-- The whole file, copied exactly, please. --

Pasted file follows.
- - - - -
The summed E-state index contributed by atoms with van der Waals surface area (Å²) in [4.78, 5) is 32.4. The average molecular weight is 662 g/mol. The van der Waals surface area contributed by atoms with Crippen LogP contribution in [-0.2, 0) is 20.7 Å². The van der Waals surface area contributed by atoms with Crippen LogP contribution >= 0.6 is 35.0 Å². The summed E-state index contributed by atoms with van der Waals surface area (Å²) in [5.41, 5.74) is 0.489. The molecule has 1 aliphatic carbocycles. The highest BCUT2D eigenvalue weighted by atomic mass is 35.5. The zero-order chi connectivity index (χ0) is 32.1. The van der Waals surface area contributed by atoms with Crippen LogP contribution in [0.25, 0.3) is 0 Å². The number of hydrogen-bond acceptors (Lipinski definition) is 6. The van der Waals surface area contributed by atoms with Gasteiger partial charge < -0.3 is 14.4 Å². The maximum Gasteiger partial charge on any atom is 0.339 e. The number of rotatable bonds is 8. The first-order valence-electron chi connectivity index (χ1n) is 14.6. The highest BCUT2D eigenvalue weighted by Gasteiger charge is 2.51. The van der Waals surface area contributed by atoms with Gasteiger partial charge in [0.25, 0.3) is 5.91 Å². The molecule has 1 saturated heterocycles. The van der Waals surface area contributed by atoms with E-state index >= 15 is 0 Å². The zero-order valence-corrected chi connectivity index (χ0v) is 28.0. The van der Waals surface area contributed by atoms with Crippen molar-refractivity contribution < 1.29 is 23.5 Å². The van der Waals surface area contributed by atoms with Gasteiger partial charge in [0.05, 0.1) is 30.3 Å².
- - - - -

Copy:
The summed E-state index contributed by atoms with van der Waals surface area (Å²) in [4.78, 5) is 32.4. The average molecular weight is 662 g/mol. The van der Waals surface area contributed by atoms with Crippen LogP contribution in [-0.2, 0) is 20.7 Å². The van der Waals surface area contributed by atoms with Crippen LogP contribution >= 0.6 is 35.0 Å². The summed E-state index contributed by atoms with van der Waals surface area (Å²) in [5.41, 5.74) is 0.489. The molecule has 1 aliphatic carbocycles. The highest BCUT2D eigenvalue weighted by atomic mass is 35.5. The zero-order chi connectivity index (χ0) is 32.1. The van der Waals surface area contributed by atoms with Crippen LogP contribution in [0.25, 0.3) is 0 Å². The number of hydrogen-bond acceptors (Lipinski definition) is 6. The van der Waals surface area contributed by atoms with Gasteiger partial charge < -0.3 is 14.4 Å². The maximum Gasteiger partial charge on any atom is 0.339 e. The number of rotatable bonds is 8. The first-order valence-electron chi connectivity index (χ1n) is 14.6. The highest BCUT2D eigenvalue weighted by Gasteiger charge is 2.51. The van der Waals surface area contributed by atoms with Gasteiger partial charge in [0.25, 0.3) is 5.91 Å². The molecule has 1 saturated heterocycles. The van der Waals surface area contributed by atoms with E-state index >= 15 is 0 Å². The zero-order valence-corrected chi connectivity index (χ0v) is 28.0. The van der Waals surface area contributed by atoms with Crippen molar-refractivity contribution < 1.29 is 23.5 Å². The van der Waals surface area contributed by atoms with Gasteiger partial charge in [0.05, 0.1) is 30.3 Å².